Metro stop at National Airport by thisisbossi licensed under Creative Commons.

The long summer shutdown which will close Yellow and Blue Line stations south of National Airport and affect about 17,000 riders just got six days longer. WMATA announced Thursday, April 18 that the shutdown will now run from May 25 through Sunday, September 8 instead of reopening on September 3 as previously expected.

In order to address crumbling concrete and deteriorating platforms, last year WMATA announced it planned to close 20 stations over three years to let crews perform much-needed rehab work. The first stations to close are the six Yellow and Blue Line stops south of National Airport: Braddock Road, King Street, Eisenhower Avenue, Huntington, Van Dorn, and Franconia-Springfield. Braddock Road, King Street, and Eisenhower Avenue will be replaced during the shutdown, and work on the other three will continue after the shutdown ends.

Braddock Road needs requires some complicated fixes

WMATA is extending the shutdown so that its contractor, Kiewit, can “address a longstanding design issue at Braddock Road Station,” according to a press release. After WMATA announced the closure, it conducted some engineering surveys at Braddock Road and decided it needed more time to get all the work done.

The release notes, “The platform at the south end of Braddock Road Station is approximately two to four inches higher than the level of the train floor,” which makes it harder to get on and off trains, particularly for people using mobility devices. It's also a violation of the Americans with Disabilities Act (ADA), which requires that the system be accessible.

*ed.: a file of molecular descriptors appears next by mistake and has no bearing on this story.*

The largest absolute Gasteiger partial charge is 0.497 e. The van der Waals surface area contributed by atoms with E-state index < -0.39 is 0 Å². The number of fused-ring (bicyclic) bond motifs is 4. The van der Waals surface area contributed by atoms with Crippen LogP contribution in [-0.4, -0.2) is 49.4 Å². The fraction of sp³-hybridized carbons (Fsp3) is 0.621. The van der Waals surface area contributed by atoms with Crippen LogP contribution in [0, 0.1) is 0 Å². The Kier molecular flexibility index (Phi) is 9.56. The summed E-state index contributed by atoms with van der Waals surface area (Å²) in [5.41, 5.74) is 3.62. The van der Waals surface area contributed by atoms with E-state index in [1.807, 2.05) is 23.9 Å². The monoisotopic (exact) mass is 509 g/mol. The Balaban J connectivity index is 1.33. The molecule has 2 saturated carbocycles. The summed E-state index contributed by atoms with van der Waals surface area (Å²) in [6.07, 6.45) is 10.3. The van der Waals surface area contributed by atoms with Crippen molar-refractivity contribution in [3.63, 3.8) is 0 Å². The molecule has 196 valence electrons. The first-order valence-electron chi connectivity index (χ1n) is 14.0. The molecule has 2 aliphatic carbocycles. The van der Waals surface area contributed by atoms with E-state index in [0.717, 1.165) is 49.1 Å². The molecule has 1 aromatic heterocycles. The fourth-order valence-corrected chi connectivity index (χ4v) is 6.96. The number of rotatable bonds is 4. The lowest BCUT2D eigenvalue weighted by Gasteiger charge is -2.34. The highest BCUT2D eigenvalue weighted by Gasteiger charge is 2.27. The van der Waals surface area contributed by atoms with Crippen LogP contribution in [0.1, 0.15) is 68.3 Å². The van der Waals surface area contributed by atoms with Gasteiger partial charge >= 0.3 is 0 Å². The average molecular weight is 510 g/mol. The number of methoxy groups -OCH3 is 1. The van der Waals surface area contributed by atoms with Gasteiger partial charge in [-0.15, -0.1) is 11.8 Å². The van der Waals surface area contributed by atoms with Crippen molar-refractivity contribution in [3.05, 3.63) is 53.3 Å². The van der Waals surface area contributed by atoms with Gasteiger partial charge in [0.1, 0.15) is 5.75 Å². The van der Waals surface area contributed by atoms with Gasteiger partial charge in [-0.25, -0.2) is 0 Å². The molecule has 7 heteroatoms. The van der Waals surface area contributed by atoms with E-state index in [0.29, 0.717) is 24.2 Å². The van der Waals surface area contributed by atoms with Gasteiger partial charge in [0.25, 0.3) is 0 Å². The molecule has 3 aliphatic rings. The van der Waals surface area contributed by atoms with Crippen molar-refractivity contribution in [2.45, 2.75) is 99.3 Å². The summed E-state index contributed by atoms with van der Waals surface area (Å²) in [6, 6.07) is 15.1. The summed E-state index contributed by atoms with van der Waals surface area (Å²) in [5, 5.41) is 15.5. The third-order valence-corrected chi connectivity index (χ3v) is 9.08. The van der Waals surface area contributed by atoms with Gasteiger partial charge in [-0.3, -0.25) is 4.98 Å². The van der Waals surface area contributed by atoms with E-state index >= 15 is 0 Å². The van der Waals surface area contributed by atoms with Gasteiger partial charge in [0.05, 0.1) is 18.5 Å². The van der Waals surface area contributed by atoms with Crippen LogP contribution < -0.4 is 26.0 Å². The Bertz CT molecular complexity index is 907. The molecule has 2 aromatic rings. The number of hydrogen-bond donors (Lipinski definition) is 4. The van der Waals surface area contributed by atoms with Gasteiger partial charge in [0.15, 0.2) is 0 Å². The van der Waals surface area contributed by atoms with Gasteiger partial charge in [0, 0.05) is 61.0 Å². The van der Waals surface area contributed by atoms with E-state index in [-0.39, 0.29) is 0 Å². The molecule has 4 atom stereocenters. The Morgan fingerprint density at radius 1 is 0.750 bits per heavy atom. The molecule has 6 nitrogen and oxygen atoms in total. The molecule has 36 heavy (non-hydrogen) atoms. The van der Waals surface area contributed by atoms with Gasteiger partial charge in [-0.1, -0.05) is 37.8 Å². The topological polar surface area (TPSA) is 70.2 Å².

The platform height issue at Braddock Road has been a known problem for the past several years. In 2016, GGWash reported on the yellow warning decals telling passengers to “Watch your step” as they get on and off trains at the Braddock stop.

Fixing the platform height is a complicated process. It involves temporarily putting the platform onto what amounts to a set of stilts to lift it up a little so crews can remove sections of the existing station to lower the platform down to where it should be in order to line up with train doors. Once that’s complete, the platform itself can begin to be replaced.

How to deal with the closures

Even after the shutdown ends, riders can expect fewer trains at some stations. Although specifics are not yet available, earlier Metro documents say that continuous single-tracking will occur at Van Dorn, Franconia, and Huntington after September 8. All the stations will be open, but riders at some of those stations will likely see fewer trains than normal.

Metro and local jurisdictions are running five shuttle bus routes during the shutdown to help riders get where they need to be, in addition to adding more service to existing bus routes. The shuttle routes are a mixture of local and express services that move riders between the closed stations and up to Pentagon or National Airport and onto the rest of the open rail system.

If you're wondering how to adjust your commute during the shutdown, the agency created a trip planning tool so you can see what options you have.

Metro Reasons is a regular breaking news, investigative reporting, and analysis column by Stephen Repetski about everything Metro. Please send tips to Metro Reasons.

Stephen Repetski is a Virginia native and has lived in the Fairfax area for over 20 years. He has a BS in Applied Networking and Systems Administration from Rochester Institute of Technology and works in Information Technology. Learning about, discussing, and analyzing transit (especially planes and trains) is a hobby he enjoys.